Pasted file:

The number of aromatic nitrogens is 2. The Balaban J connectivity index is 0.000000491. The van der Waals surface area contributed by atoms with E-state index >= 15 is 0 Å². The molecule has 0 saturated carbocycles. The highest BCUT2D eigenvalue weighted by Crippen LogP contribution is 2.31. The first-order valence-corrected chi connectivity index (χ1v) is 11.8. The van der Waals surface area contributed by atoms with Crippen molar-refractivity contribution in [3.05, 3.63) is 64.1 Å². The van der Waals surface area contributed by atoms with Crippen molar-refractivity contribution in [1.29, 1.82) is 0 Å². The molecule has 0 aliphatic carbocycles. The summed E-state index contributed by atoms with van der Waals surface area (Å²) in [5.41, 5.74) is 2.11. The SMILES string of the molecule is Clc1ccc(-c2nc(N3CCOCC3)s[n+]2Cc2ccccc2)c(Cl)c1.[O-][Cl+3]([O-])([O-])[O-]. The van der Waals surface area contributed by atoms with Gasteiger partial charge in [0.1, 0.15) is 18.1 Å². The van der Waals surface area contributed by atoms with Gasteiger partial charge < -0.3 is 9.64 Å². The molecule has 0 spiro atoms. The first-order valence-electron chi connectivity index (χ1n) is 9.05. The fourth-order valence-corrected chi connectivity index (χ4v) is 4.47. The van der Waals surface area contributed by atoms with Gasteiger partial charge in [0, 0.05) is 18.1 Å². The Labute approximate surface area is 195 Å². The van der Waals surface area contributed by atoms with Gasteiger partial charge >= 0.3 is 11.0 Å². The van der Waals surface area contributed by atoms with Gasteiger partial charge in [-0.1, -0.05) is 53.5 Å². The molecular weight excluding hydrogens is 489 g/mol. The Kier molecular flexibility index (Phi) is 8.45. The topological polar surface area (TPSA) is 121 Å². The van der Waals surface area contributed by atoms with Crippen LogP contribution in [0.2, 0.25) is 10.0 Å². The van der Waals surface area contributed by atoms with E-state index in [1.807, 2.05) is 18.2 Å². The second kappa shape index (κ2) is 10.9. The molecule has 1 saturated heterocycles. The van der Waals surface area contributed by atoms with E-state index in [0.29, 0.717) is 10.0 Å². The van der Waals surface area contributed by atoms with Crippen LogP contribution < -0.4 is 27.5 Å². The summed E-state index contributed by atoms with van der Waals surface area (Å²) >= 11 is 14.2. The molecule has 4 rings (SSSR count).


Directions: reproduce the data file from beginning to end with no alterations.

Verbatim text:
The number of aromatic nitrogens is 2. The Balaban J connectivity index is 0.000000491. The van der Waals surface area contributed by atoms with E-state index >= 15 is 0 Å². The molecule has 0 saturated carbocycles. The highest BCUT2D eigenvalue weighted by Crippen LogP contribution is 2.31. The first-order valence-corrected chi connectivity index (χ1v) is 11.8. The van der Waals surface area contributed by atoms with Crippen molar-refractivity contribution in [3.05, 3.63) is 64.1 Å². The van der Waals surface area contributed by atoms with Crippen molar-refractivity contribution in [1.29, 1.82) is 0 Å². The molecule has 0 aliphatic carbocycles. The summed E-state index contributed by atoms with van der Waals surface area (Å²) in [5.41, 5.74) is 2.11. The SMILES string of the molecule is Clc1ccc(-c2nc(N3CCOCC3)s[n+]2Cc2ccccc2)c(Cl)c1.[O-][Cl+3]([O-])([O-])[O-]. The van der Waals surface area contributed by atoms with Gasteiger partial charge in [0.1, 0.15) is 18.1 Å². The van der Waals surface area contributed by atoms with Gasteiger partial charge < -0.3 is 9.64 Å². The molecule has 0 spiro atoms. The first-order valence-electron chi connectivity index (χ1n) is 9.05. The fourth-order valence-corrected chi connectivity index (χ4v) is 4.47. The van der Waals surface area contributed by atoms with Gasteiger partial charge in [0, 0.05) is 18.1 Å². The Labute approximate surface area is 195 Å². The van der Waals surface area contributed by atoms with Gasteiger partial charge >= 0.3 is 11.0 Å². The van der Waals surface area contributed by atoms with Gasteiger partial charge in [-0.1, -0.05) is 53.5 Å². The molecular weight excluding hydrogens is 489 g/mol. The Kier molecular flexibility index (Phi) is 8.45. The topological polar surface area (TPSA) is 121 Å². The van der Waals surface area contributed by atoms with Crippen LogP contribution in [0.2, 0.25) is 10.0 Å². The van der Waals surface area contributed by atoms with E-state index in [1.807, 2.05) is 18.2 Å². The second kappa shape index (κ2) is 10.9. The molecule has 1 saturated heterocycles. The van der Waals surface area contributed by atoms with E-state index in [0.29, 0.717) is 10.0 Å². The van der Waals surface area contributed by atoms with Crippen LogP contribution < -0.4 is 27.5 Å². The summed E-state index contributed by atoms with van der Waals surface area (Å²) >= 11 is 14.2. The molecule has 4 rings (SSSR count).